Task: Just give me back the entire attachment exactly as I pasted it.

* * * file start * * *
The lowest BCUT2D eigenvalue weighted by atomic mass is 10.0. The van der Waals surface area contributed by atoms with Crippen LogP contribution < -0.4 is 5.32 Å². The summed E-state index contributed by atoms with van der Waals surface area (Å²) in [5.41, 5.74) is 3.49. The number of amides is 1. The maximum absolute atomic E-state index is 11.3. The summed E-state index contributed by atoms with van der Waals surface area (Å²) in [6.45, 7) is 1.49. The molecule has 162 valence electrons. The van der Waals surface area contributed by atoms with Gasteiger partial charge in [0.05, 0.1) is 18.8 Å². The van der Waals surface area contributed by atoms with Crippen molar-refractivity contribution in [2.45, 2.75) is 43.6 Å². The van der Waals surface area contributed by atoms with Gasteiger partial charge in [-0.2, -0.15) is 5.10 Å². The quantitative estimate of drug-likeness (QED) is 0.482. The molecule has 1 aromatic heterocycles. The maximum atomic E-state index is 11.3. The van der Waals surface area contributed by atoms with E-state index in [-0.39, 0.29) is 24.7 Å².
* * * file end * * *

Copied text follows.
The lowest BCUT2D eigenvalue weighted by atomic mass is 10.0. The van der Waals surface area contributed by atoms with Crippen LogP contribution < -0.4 is 5.32 Å². The summed E-state index contributed by atoms with van der Waals surface area (Å²) in [5.41, 5.74) is 3.49. The number of amides is 1. The maximum absolute atomic E-state index is 11.3. The summed E-state index contributed by atoms with van der Waals surface area (Å²) in [6.45, 7) is 1.49. The molecule has 162 valence electrons. The van der Waals surface area contributed by atoms with Gasteiger partial charge in [0.05, 0.1) is 18.8 Å². The van der Waals surface area contributed by atoms with Crippen molar-refractivity contribution in [2.45, 2.75) is 43.6 Å². The van der Waals surface area contributed by atoms with Gasteiger partial charge in [-0.2, -0.15) is 5.10 Å². The quantitative estimate of drug-likeness (QED) is 0.482. The molecule has 1 aromatic heterocycles. The maximum atomic E-state index is 11.3. The van der Waals surface area contributed by atoms with E-state index in [-0.39, 0.29) is 24.7 Å².